A few weeks back, my mother sent me a family picture that included an uncle I hadn’t seen since 2011. My uncle struggled for many years before he became prosperous, enough to build a sense of entitlement, and even strain ties when they didn’t suit him.
I’ve seen fortune change many close relatives over the years. Money seems to sway my kind, from traditionally less affluent cultures, effortlessly.
I’ve seen fortunes come and go, and ties break in a manner no repair can fully mend. Over the years, I’ve learnt not to linger on these events. I intend to stay grounded. I like stealth.
Instead, I focus on how incredibly fortunate I have been. I read a while back that the face you take into your forties is the face you keep for life. I’m determined to take a happy, positive face into my forties. And why not? I have a wonderful wife, healthy parents, and a happy daughter who is quickly becoming her own person.
Perhaps, I’m already as rich and happy as any man can be.
We’re at coastFI, and don’t intend to actually retire, not early early. We’ve saved aggressively since 2016 and we can afford to take our foot off the pedal every now and then.
We should not have to wait till retirement to live the life we want.
As such, we plan to buy a bigger house to give our daughter more runway, a reading nook and us some space. We’ll travel a few times a year. Our Honda Fit is probably good for ten more years, but I wouldn’t mind a Honda CRV-hybrid.
Our net worth increased by 3.7% in Q3. Even with the S&P 500 dropping by 4.7% in September, our net market gains YTD exceeds our actual savings. It is important to note that the true gains come more from the dollars we invested early on than those from recent times.
YTD, we trail the S&P500 14.7% to 13%. But take our cash position out, and our performance almost mirrors the S&P500 at 14.34%.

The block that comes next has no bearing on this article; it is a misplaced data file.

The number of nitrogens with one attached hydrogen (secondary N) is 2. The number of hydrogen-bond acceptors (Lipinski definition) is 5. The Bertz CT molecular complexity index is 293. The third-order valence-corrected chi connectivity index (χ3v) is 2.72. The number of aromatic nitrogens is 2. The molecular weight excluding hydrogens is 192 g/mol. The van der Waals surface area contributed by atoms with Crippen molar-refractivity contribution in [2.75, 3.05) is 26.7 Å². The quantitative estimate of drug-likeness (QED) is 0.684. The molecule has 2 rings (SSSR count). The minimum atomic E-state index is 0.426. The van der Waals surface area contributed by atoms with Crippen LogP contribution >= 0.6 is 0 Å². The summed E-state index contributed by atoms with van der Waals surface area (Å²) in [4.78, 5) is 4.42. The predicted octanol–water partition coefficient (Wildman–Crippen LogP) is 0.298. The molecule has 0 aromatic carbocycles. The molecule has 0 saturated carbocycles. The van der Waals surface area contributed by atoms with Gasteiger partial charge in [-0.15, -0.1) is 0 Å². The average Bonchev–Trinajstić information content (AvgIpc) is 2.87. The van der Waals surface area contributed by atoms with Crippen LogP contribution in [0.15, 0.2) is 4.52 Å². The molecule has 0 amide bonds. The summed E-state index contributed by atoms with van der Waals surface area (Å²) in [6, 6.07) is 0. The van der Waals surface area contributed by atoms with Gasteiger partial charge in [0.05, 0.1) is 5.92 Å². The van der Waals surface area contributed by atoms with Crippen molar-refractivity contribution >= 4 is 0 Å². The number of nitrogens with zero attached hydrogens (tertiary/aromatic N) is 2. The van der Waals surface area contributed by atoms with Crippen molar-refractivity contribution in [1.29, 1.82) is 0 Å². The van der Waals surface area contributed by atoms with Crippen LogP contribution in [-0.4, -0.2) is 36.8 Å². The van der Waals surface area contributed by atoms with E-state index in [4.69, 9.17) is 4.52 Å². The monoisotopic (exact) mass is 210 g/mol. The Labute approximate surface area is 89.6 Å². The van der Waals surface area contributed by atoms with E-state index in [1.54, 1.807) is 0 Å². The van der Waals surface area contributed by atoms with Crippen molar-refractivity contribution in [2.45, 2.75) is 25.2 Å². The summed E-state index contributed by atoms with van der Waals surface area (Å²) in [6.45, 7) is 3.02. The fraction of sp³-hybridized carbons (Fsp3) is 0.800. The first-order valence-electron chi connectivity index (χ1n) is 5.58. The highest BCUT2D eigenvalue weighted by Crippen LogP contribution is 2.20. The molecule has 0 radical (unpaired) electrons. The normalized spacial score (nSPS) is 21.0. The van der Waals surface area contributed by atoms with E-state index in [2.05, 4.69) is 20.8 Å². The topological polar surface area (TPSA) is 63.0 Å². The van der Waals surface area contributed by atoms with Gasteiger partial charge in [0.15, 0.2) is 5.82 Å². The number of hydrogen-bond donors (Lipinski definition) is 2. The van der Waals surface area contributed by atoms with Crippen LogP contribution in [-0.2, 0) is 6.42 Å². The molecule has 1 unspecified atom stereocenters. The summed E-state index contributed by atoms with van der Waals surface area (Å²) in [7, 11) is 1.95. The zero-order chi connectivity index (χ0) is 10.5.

Our investment allocation is 92% stocks and 8% cash. Our stock portfolio has:
VTSAX / VTI / FXAIX / Wells Fargo’s variant (no ticker): 75.9%
Betterment 100% stock allocation: 9.6%
Our aggressive allocation is a result of maximizing our retirement accounts. Since they’re invested entirely in broad market index funds, we’ve ended up owning more stocks than any other asset class. We maxed both our Roths ($12,000) and 401Ks ($39,000) for the year. We are probably done buying stocks for the year.
We make an exception for our daughter’s Colorado 529 plan (all in VTSAX). We contribute $400 towards the 529 every month, with an occasional additional contribution. The idea to build it up significantly when she’s young and let that compound.
We intend to further add to our cash position for the rest of the year.
We spent $52,160 YTD, less YTD than in all previous years. But take out $31,332 that go into our mortgage and daycare, our expenses are a measly and unbelievable $20,828. This includes a trip to Cancun, several other outings, and a fully well lived YTD. We track our expenses because I enjoy looking at numbers, but do not keep a budget.
Our plan for the rest of the year is to is to build up cash. We’ll use most of it max our Roth IRAs in Jan 2022.
We want to travel every year going forward. We’ll start with international cities that Denver has direct flights to. We did London and Paris in 2019, Cancun this year, and Puerto Rico in 2016.
We’ve done lots of road trips stretching every which way in our trusty Honda Fit. Come of think of it, I should really log these. It’s incredible how many we’ve done and forgotten.
As for our trips going forward, I’m thinking we’ll start with a package tour to either Japan, or Europe in 2022.